My research project seeks to understand how the presentation of homelessness in the United States impacts the ability to design and deliver social services to this vulnerable population. Existing scholarship on this topic addresses how media presents homelessness in a negative manner. This research is unique in that it seeks to explore the service delivery implications linked to those stigmatizing images. I adopt a sociological perspective in my project to address the societal conception of homelessness through the proxy of media. In addition to a comprehensive literature review, my project utilizes two qualitative content analysis methods: an analysis of twenty-five films featuring homelessness and thirteen in-depth interviews with social workers employed at a large research medical center. This investigation suggests that the experience of homelessness is cast as a personal problem opposed to a structural issue leading to a lack of public empathy towards the undomiciled. The public belief that homeless individuals are personally responsible for their condition stems from capitalist values found in the American culture. Capitalism evokes a public perception of equal economic opportunity and therefore homelessness results in societal apathy and/or diminished empathy. In turn these tenets negatively impact public interest in developing effective social services to the undomiciled.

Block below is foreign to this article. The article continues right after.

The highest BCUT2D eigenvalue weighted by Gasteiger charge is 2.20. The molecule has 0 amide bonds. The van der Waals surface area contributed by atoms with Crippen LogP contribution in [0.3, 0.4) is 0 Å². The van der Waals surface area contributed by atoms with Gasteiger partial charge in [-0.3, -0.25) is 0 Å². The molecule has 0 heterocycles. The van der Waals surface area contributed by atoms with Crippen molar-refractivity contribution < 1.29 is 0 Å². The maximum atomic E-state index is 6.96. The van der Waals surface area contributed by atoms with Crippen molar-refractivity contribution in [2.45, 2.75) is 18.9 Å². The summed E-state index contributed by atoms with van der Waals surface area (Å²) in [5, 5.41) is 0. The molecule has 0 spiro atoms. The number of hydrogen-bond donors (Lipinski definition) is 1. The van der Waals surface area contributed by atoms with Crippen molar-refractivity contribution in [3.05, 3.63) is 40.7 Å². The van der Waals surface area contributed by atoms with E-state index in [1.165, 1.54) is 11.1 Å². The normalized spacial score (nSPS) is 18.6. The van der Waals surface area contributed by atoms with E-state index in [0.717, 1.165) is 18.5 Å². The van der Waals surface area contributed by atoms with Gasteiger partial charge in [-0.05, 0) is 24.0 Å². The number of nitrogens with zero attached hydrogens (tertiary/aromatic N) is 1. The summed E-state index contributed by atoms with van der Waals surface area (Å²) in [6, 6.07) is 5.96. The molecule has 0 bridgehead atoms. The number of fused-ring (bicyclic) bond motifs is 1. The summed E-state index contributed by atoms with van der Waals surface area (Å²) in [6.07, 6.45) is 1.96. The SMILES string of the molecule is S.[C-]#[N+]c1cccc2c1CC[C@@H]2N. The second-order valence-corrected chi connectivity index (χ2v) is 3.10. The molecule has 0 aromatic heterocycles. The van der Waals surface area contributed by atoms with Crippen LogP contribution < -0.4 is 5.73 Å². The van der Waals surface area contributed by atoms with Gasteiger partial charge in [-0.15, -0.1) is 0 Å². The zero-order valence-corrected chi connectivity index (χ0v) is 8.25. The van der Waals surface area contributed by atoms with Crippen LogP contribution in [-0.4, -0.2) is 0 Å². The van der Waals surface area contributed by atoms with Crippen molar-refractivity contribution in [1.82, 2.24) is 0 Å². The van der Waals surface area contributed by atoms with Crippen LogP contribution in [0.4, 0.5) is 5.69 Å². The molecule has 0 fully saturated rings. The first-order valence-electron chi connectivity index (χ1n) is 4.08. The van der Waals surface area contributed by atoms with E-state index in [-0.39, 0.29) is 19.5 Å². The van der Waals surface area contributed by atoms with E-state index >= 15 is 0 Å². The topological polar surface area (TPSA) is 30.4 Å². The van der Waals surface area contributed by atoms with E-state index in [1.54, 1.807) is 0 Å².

Fisher, Lisa


Sociology and Anthropology


homelessness, media, stigmatization, capitalism, public policy

Publication Date


Degree Granted

Bachelor of Arts

Document Type

Senior Independent Study Thesis



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